Sunday, September 21, 2014
     

Flood Repair

CARE FOR YOUR HOME

 

Check your house before you go in. If there is standing water against the outside walls of the house, don't go in. Walk carefully around the outside and check for loose power lines and gas leaks. Check the foundation for cracks or other damage. Exmine porch roofs and overhangs. Look for gaps between the steps and the house.

1. Make sure it is safe to go back into the structure. Flood water can have more than one crest. Be sure the the flood water is going down and doesn't just look like it is receding. Stay tuned to radio or TV for updates. Go inside carefully. If the door sticks, it is probably swollen. It it only sticks at the bottom, it can be forced open. If it sticks at the top, your ceiling may be ready to fall. If you force the door open, wait outside the doorway for a few minutes in case something falls.

2. Dress accordingly. Wear sturdy shoes or boots and gloves.

Things You Will Need:

  • Flashlight
  • First aid kit
  • Battery operated radio or TV
  • Hard hat
  • Dust mask
  • Camera or video camera
  • Crowbar, hammer, saw, pliers, crescent wrench, screw drivers etc.
  • Drinking water
  • Trash Bags
  • Wooden stick to turn things over, scaring away animals and moving electrical wires.
  • Cleaning supplies

3. Turn off the power even if the power company has turned off power to the area. You never know when the power company may turn the power back on. Do not step in water to get to the electric box. Call an electrician.

4. Turn off the gas. You may have a gas leak due to moved or sroken pipes. If you smell gas leave immediately and call the gas company from a neighbor's house. Turn off the gas only if the gas meter is outside. Before re-connecting gas appliances you will need to clean the mud our of the pilot and burners.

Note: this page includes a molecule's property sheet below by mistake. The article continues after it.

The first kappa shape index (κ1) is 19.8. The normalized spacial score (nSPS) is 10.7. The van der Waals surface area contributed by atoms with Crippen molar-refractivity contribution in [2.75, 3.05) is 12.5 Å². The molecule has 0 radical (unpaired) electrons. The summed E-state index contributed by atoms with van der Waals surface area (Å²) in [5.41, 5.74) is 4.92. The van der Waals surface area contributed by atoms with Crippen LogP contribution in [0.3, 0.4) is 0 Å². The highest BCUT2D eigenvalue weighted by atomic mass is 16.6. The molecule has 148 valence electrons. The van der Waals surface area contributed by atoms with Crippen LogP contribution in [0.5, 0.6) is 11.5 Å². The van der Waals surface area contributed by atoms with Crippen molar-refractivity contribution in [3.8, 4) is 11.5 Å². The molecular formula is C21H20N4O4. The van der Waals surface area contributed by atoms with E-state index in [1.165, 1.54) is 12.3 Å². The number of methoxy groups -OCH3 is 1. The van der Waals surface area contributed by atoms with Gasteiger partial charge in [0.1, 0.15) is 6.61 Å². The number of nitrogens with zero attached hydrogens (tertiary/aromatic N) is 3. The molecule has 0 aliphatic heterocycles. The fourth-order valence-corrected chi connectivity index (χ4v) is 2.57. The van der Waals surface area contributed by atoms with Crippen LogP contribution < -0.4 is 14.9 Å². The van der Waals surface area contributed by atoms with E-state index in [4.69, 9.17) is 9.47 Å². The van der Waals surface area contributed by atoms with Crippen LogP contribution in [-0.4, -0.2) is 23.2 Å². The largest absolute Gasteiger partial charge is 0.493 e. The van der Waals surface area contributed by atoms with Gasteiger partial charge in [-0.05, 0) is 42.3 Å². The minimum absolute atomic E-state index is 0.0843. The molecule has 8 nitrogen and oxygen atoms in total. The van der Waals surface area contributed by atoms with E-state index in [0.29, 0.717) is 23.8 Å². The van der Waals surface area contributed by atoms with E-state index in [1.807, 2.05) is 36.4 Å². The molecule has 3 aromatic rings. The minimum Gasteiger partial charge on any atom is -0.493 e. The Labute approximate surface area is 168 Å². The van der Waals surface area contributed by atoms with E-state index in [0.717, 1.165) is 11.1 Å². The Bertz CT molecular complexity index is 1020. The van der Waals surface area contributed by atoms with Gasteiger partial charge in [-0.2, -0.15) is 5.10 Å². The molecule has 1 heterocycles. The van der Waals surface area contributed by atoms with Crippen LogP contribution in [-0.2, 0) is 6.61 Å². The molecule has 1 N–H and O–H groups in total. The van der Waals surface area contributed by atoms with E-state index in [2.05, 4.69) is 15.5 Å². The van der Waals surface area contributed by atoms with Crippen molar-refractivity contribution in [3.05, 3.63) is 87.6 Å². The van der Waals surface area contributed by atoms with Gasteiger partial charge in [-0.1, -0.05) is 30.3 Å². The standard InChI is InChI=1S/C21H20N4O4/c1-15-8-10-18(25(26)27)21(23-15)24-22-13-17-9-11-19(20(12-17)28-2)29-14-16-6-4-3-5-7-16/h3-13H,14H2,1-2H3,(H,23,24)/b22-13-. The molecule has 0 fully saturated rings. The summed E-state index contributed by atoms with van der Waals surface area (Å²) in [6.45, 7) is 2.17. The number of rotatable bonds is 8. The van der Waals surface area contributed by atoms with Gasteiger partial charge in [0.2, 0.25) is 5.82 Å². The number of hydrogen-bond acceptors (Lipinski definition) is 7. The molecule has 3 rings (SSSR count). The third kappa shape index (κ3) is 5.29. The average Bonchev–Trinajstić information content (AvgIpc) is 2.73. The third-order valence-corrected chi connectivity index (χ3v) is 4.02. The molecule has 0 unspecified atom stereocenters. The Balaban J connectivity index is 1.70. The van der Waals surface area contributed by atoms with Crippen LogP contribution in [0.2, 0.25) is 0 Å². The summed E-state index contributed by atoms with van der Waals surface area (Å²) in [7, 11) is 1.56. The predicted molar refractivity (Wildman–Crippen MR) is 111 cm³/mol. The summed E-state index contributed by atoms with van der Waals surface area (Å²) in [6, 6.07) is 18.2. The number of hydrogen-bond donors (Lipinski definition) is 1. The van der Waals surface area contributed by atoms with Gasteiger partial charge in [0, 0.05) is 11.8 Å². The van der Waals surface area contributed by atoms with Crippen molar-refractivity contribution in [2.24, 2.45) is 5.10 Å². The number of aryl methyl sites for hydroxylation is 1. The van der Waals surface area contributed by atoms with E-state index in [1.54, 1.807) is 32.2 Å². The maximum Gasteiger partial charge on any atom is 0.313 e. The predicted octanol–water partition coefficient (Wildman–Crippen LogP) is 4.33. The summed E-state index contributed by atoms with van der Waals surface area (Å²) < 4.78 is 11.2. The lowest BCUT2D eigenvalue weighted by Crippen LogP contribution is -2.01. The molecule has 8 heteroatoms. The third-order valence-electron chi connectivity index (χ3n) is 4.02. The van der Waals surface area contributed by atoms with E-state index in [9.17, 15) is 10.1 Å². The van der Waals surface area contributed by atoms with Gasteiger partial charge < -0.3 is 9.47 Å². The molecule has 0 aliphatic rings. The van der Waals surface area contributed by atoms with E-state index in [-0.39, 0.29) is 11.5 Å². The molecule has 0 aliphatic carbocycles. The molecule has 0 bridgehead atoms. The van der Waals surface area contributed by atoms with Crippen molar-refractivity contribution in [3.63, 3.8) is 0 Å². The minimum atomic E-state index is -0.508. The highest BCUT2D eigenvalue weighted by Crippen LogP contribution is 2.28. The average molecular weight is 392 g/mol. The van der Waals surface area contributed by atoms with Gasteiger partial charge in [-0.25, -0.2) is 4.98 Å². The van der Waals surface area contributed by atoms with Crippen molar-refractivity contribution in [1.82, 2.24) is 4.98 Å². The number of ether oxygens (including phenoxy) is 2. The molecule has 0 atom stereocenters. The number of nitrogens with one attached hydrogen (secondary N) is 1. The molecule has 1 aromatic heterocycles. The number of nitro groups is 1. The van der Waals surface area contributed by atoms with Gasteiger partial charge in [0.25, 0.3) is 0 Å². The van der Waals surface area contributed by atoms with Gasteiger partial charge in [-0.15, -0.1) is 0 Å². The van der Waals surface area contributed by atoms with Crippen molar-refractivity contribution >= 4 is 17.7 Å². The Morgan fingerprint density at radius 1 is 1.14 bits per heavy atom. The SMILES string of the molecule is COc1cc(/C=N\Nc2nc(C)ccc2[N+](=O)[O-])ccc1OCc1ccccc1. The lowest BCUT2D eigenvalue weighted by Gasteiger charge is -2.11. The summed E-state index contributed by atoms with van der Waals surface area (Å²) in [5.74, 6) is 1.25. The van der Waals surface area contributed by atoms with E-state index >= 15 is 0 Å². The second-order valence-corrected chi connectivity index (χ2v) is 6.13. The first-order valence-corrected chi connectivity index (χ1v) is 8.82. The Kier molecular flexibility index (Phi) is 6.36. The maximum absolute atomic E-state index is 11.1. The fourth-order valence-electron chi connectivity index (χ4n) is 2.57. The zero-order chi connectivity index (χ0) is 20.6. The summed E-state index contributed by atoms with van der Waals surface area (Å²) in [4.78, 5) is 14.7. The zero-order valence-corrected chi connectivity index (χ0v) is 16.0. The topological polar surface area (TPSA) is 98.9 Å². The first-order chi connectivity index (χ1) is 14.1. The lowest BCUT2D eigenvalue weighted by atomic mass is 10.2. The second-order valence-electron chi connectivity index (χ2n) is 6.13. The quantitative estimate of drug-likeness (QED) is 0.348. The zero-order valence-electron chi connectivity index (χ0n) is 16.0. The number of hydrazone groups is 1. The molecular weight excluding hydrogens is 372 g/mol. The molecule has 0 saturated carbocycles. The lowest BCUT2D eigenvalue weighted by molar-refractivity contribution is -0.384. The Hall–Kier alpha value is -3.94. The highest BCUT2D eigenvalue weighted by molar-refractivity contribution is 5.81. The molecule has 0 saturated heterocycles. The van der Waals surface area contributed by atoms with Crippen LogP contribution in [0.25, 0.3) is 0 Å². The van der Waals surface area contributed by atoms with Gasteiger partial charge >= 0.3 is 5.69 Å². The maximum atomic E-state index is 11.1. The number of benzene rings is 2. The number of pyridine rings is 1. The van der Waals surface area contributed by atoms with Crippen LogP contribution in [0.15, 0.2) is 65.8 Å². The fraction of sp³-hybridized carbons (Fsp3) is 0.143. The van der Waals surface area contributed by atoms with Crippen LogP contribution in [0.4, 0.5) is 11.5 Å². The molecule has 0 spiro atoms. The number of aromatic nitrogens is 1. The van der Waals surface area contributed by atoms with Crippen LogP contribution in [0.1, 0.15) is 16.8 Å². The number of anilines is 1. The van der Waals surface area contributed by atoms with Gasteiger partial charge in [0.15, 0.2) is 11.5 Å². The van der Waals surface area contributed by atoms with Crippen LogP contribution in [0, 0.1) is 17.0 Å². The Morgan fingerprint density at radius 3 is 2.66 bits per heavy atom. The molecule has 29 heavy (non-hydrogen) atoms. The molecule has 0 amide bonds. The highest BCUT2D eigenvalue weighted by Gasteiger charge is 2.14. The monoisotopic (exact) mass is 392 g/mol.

5. Check the ceiling for signs of sagging. Wet wallboard or plaster is very heavy and dangerous if it falls.

If The Ceiling Is Sagging:
 

  • Make a poker by attaching a nail or other pointed object to the end of a long stick.
  • Stand away from the sag.
  • Poke a hole in the ceiling at the edge of the sag so any trapped water can begin to drain. Do not start at the center of the sag because the ceiling may collapse.
  • After the water drains, poke another hole lower down. Keep poking holes as you move to the lowest point.
  • Tear down the sagging ceiling. It will be very heavy.

6. Step very carefully. Water and mud make surfaces very slippery. Watch for snakes or other animals, loose flooring, holes and nails. Be careful of cabinets and other tall furniture that may be ready to fall over. Remove mirrors and large pictures from the walls.

7.  Rescue your valuables. Wash the mud off of money, jewelry, important papers, pictures, and family heirlooms before they dry. Put valuables in a safe place or take them to another house. Some articles such as photographs and books can be frozen and cleaned later. Clean them off before freezing in a plastic bag.

8. Do not stop and clean everything you pick up. It is more important to protect your home, assess the damages and plan your recovery.

9. Protect your home from further damage. Get fresh air moving through the house. Open windows and doors. Do not try to force open swollen glass.

10. Patch holes. Cover holes in the roof, walls or windows.

11. Repair sagging floors or roof sections. Use 4 x 4's or other heavy lumber to brace weak areas.

12. Remove debris. Tree limbs or other trash that may have landed on or floated into the house should be cleared away.

13. Check for broken or leaking water pipes. If found, cut off the water supply by turning off the valve at the water meter.

14. Drain your basement carefully. Don't pump it out too soon. Water in the ground outside your house is pushing hard against the outside of your basement walls. The water inside is pushing back, this may be holding the walls up.